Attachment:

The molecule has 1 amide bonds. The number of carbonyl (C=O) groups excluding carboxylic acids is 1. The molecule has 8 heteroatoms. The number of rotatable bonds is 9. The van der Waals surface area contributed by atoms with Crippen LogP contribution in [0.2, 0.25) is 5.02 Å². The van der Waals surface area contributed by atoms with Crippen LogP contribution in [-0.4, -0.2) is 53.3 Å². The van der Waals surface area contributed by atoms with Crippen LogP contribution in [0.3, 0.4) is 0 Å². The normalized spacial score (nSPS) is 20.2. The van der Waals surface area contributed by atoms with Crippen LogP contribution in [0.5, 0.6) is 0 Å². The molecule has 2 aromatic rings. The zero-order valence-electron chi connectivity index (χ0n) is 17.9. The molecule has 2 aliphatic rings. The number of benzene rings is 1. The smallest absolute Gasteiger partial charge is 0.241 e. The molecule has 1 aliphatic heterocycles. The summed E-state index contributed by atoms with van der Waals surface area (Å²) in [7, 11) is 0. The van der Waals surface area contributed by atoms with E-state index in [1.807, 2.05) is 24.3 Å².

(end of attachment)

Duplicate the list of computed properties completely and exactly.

The molecule has 1 amide bonds. The number of carbonyl (C=O) groups excluding carboxylic acids is 1. The molecule has 8 heteroatoms. The number of rotatable bonds is 9. The van der Waals surface area contributed by atoms with Crippen LogP contribution in [0.2, 0.25) is 5.02 Å². The van der Waals surface area contributed by atoms with Crippen LogP contribution in [-0.4, -0.2) is 53.3 Å². The van der Waals surface area contributed by atoms with Crippen LogP contribution in [0.3, 0.4) is 0 Å². The normalized spacial score (nSPS) is 20.2. The van der Waals surface area contributed by atoms with Crippen LogP contribution in [0.5, 0.6) is 0 Å². The molecule has 2 aromatic rings. The zero-order valence-electron chi connectivity index (χ0n) is 17.9. The molecule has 2 aliphatic rings. The number of benzene rings is 1. The smallest absolute Gasteiger partial charge is 0.241 e. The molecule has 1 aliphatic heterocycles. The summed E-state index contributed by atoms with van der Waals surface area (Å²) in [7, 11) is 0. The van der Waals surface area contributed by atoms with E-state index in [1.807, 2.05) is 24.3 Å².